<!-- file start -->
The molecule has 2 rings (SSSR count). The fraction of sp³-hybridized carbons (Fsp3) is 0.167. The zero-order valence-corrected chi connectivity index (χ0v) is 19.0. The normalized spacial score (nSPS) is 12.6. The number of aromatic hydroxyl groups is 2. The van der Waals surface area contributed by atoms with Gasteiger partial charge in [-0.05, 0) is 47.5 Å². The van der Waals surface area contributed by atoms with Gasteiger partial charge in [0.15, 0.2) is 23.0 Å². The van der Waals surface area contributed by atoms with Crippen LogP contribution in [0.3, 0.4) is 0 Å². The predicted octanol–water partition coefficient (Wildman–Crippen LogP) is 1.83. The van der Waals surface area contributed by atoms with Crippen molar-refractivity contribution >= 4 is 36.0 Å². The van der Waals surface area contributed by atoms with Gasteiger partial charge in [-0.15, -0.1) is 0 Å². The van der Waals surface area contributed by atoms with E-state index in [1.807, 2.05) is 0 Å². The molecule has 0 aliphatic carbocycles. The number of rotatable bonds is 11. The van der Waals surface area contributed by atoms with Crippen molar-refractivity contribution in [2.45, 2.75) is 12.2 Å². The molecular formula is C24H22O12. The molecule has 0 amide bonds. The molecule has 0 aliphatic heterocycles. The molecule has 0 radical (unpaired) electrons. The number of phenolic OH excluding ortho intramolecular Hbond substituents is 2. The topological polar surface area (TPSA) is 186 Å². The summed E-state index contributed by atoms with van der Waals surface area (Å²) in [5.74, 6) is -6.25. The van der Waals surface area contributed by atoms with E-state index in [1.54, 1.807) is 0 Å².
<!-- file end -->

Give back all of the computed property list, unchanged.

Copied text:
The molecule has 2 rings (SSSR count). The fraction of sp³-hybridized carbons (Fsp3) is 0.167. The zero-order valence-corrected chi connectivity index (χ0v) is 19.0. The normalized spacial score (nSPS) is 12.6. The number of aromatic hydroxyl groups is 2. The van der Waals surface area contributed by atoms with Gasteiger partial charge in [-0.05, 0) is 47.5 Å². The van der Waals surface area contributed by atoms with Gasteiger partial charge in [0.15, 0.2) is 23.0 Å². The van der Waals surface area contributed by atoms with Crippen LogP contribution in [0.3, 0.4) is 0 Å². The predicted octanol–water partition coefficient (Wildman–Crippen LogP) is 1.83. The van der Waals surface area contributed by atoms with Crippen molar-refractivity contribution >= 4 is 36.0 Å². The van der Waals surface area contributed by atoms with Gasteiger partial charge in [-0.15, -0.1) is 0 Å². The van der Waals surface area contributed by atoms with E-state index in [1.807, 2.05) is 0 Å². The molecule has 0 aliphatic carbocycles. The number of rotatable bonds is 11. The van der Waals surface area contributed by atoms with Crippen molar-refractivity contribution in [2.45, 2.75) is 12.2 Å². The molecular formula is C24H22O12. The molecule has 0 amide bonds. The molecule has 0 aliphatic heterocycles. The molecule has 0 radical (unpaired) electrons. The number of phenolic OH excluding ortho intramolecular Hbond substituents is 2. The topological polar surface area (TPSA) is 186 Å². The summed E-state index contributed by atoms with van der Waals surface area (Å²) in [5.74, 6) is -6.25. The van der Waals surface area contributed by atoms with E-state index in [1.54, 1.807) is 0 Å².